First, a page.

April 20, 2017 6:49 am
Updated: April 20, 2017 1:49 pm

Thousands expected to attend Toronto 4/20 marijuana rally at Yonge-Dundas Square

People smoke marijuana during a rally in Toronto, April 20, 2016.

THE CANADIAN PRESS
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Yonge-Dundas Square will once again be host to thousands of marijuana activists and users for the annual 4/20 event today.

The gathering, which was once politically driven and has turned into more of a celebration in recent years, comes a week after the federal government unveiled its plan to legalize pot.

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Introduced last Thursday, the proposed legislation would allow adults 18 and over to possess up to 30 grams of dried cannabis or its equivalent in public, share up to 30 grams of dried marijuana with other adults and buy cannabis or cannabis oil from a provincially regulated retailer.

READ MORE: Bill Blair calls Marc Emery’s claim that pot makes people better drivers ‘complete nonsense’

New penalties for offences would range from a simple police citation to 14 years behind bars.

This year’s rally in Toronto includes vendors and food booths. In the past, participants would also openly smoke weed in the public square.

A new poll released by the Angus Reid Institute on Thursday shows 63 per cent of Canadians are in favour of the draft legislation.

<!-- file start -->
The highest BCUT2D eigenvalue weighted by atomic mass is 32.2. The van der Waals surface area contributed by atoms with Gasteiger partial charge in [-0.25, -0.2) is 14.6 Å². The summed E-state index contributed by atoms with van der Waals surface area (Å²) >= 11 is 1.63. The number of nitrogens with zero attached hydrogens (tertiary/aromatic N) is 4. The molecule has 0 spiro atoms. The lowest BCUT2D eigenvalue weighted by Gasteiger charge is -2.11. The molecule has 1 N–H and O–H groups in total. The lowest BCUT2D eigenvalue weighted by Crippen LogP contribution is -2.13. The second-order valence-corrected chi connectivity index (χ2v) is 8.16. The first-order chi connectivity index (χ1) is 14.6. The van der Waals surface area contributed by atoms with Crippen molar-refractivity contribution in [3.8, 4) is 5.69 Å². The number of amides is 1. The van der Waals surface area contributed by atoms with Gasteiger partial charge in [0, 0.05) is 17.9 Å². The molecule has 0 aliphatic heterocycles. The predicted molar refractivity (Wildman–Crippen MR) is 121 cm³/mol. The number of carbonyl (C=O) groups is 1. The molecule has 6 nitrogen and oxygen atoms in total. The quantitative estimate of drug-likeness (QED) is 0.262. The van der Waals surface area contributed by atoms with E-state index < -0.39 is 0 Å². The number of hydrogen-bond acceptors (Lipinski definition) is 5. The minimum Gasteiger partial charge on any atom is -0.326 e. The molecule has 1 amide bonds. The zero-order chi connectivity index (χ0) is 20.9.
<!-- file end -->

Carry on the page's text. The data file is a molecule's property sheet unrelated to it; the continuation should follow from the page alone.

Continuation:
WATCH: A CBS news investigation found that recreational marijuana sales are raising tens of millions of dollars in taxes in states that have legalized it, funding everything from roads, public buildings to scholarships.

However, survey respondents were divided evenly over whether new proposed punishments for driving under the influence of marijuana will have the desired effect.

READ MORE: Marc Emery claims smoking marijuana makes people better drivers

The proposed bill includes roadside saliva testing to detect drug-impaired drivers and those with a small amount of THC (the main psychoactive compound in cannabis) in their blood would face a fine of up to $1,000.

Drivers found with higher levels in their system, including alcohol – known as a “hybrid offence,” could face up to 10 years in jail.

Half (49 per cent) of those surveyed in the poll said they expect the measures to discourage marijuana-impaired driving, while 51 per cent remain unconvinced.

Two thirds (66 per cent) also said the new law, if passed, will fail to prevent young people from using even more pot than they already do.

The Angus Reid Institute online poll was conducted between April 17 to 19 with a sample size of 1,467 Canadian adults and a margin of error of +/- 2.5 percentage points, 19 times out of 20.

VIDEO: Marc Emery gives his take on the Liberal Government’s plan to legalize pot in Canada

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